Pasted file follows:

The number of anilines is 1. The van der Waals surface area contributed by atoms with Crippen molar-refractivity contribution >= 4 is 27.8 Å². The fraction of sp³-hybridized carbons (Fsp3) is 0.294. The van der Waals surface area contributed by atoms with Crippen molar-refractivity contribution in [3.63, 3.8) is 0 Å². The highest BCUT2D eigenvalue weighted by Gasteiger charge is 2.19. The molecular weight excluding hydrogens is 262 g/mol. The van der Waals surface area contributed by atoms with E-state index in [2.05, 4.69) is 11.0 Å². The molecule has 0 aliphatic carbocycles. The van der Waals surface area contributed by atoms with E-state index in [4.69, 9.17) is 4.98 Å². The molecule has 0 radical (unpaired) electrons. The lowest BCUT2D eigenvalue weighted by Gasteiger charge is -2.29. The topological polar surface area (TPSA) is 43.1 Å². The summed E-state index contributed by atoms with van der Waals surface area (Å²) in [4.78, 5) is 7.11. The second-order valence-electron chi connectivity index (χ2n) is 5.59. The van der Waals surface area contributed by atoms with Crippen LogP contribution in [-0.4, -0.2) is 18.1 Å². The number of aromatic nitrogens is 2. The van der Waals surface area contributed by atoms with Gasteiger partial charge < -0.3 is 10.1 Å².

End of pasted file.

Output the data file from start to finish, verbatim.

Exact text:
The number of anilines is 1. The van der Waals surface area contributed by atoms with Crippen molar-refractivity contribution >= 4 is 27.8 Å². The fraction of sp³-hybridized carbons (Fsp3) is 0.294. The van der Waals surface area contributed by atoms with Crippen molar-refractivity contribution in [3.63, 3.8) is 0 Å². The highest BCUT2D eigenvalue weighted by Gasteiger charge is 2.19. The molecular weight excluding hydrogens is 262 g/mol. The van der Waals surface area contributed by atoms with E-state index in [2.05, 4.69) is 11.0 Å². The molecule has 0 aliphatic carbocycles. The van der Waals surface area contributed by atoms with E-state index in [4.69, 9.17) is 4.98 Å². The molecule has 0 radical (unpaired) electrons. The lowest BCUT2D eigenvalue weighted by Gasteiger charge is -2.29. The topological polar surface area (TPSA) is 43.1 Å². The summed E-state index contributed by atoms with van der Waals surface area (Å²) in [4.78, 5) is 7.11. The second-order valence-electron chi connectivity index (χ2n) is 5.59. The van der Waals surface area contributed by atoms with Crippen LogP contribution in [-0.4, -0.2) is 18.1 Å². The number of aromatic nitrogens is 2. The van der Waals surface area contributed by atoms with Gasteiger partial charge < -0.3 is 10.1 Å².